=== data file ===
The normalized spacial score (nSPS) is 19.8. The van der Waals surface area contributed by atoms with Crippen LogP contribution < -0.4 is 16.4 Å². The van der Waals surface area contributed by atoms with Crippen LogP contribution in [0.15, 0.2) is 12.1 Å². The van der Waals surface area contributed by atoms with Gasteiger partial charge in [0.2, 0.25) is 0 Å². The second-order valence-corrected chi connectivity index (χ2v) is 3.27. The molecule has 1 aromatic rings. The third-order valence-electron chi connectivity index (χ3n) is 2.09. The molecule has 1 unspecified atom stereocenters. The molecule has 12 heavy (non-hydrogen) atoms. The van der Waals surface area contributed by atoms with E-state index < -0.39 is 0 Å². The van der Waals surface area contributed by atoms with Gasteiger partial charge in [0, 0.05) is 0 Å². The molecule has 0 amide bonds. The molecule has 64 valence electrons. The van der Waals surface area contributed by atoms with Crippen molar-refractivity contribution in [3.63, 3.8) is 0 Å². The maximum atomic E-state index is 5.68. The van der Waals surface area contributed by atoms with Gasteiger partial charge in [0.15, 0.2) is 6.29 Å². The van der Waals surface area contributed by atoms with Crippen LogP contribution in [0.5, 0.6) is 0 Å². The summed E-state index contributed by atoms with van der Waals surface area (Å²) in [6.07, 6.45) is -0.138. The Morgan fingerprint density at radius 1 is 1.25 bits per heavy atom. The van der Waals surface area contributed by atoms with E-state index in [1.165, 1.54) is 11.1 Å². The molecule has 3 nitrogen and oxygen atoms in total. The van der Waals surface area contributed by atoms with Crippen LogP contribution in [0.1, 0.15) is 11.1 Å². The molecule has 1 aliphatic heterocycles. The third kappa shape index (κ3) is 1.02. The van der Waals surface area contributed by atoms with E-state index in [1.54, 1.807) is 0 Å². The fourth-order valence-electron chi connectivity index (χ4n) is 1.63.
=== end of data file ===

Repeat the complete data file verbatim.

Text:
The normalized spacial score (nSPS) is 19.8. The van der Waals surface area contributed by atoms with Crippen LogP contribution < -0.4 is 16.4 Å². The van der Waals surface area contributed by atoms with Crippen LogP contribution in [0.15, 0.2) is 12.1 Å². The van der Waals surface area contributed by atoms with Gasteiger partial charge in [0.2, 0.25) is 0 Å². The second-order valence-corrected chi connectivity index (χ2v) is 3.27. The molecule has 1 aromatic rings. The third-order valence-electron chi connectivity index (χ3n) is 2.09. The molecule has 1 unspecified atom stereocenters. The molecule has 12 heavy (non-hydrogen) atoms. The van der Waals surface area contributed by atoms with E-state index < -0.39 is 0 Å². The van der Waals surface area contributed by atoms with Gasteiger partial charge in [0, 0.05) is 0 Å². The molecule has 0 amide bonds. The molecule has 64 valence electrons. The van der Waals surface area contributed by atoms with Crippen molar-refractivity contribution in [3.63, 3.8) is 0 Å². The maximum atomic E-state index is 5.68. The van der Waals surface area contributed by atoms with Gasteiger partial charge in [0.15, 0.2) is 6.29 Å². The van der Waals surface area contributed by atoms with Crippen LogP contribution in [0.5, 0.6) is 0 Å². The summed E-state index contributed by atoms with van der Waals surface area (Å²) in [6.07, 6.45) is -0.138. The Morgan fingerprint density at radius 1 is 1.25 bits per heavy atom. The van der Waals surface area contributed by atoms with E-state index in [1.165, 1.54) is 11.1 Å². The molecule has 3 nitrogen and oxygen atoms in total. The van der Waals surface area contributed by atoms with Crippen LogP contribution in [0.1, 0.15) is 11.1 Å². The molecule has 1 aliphatic heterocycles. The third kappa shape index (κ3) is 1.02. The van der Waals surface area contributed by atoms with E-state index in [1.54, 1.807) is 0 Å². The fourth-order valence-electron chi connectivity index (χ4n) is 1.63.